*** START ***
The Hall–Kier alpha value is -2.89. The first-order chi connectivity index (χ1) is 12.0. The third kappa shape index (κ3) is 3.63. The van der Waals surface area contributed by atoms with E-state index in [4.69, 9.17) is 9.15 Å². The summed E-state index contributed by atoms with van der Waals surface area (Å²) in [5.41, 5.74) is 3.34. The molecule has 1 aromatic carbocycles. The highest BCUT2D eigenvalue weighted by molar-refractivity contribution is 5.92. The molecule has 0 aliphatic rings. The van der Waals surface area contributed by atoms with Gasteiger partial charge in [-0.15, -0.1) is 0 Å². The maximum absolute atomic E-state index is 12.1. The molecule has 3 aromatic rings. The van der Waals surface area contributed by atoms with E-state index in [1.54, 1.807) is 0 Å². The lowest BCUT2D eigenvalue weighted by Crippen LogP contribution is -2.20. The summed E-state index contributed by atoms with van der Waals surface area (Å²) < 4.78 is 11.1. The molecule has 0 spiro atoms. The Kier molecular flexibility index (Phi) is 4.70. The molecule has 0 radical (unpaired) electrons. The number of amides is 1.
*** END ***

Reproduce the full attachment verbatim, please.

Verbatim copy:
The Hall–Kier alpha value is -2.89. The first-order chi connectivity index (χ1) is 12.0. The third kappa shape index (κ3) is 3.63. The van der Waals surface area contributed by atoms with E-state index in [4.69, 9.17) is 9.15 Å². The summed E-state index contributed by atoms with van der Waals surface area (Å²) in [5.41, 5.74) is 3.34. The molecule has 1 aromatic carbocycles. The highest BCUT2D eigenvalue weighted by molar-refractivity contribution is 5.92. The molecule has 0 aliphatic rings. The van der Waals surface area contributed by atoms with Gasteiger partial charge in [-0.15, -0.1) is 0 Å². The maximum absolute atomic E-state index is 12.1. The molecule has 3 aromatic rings. The van der Waals surface area contributed by atoms with E-state index in [1.54, 1.807) is 0 Å². The lowest BCUT2D eigenvalue weighted by Crippen LogP contribution is -2.20. The summed E-state index contributed by atoms with van der Waals surface area (Å²) < 4.78 is 11.1. The molecule has 0 spiro atoms. The Kier molecular flexibility index (Phi) is 4.70. The molecule has 0 radical (unpaired) electrons. The number of amides is 1.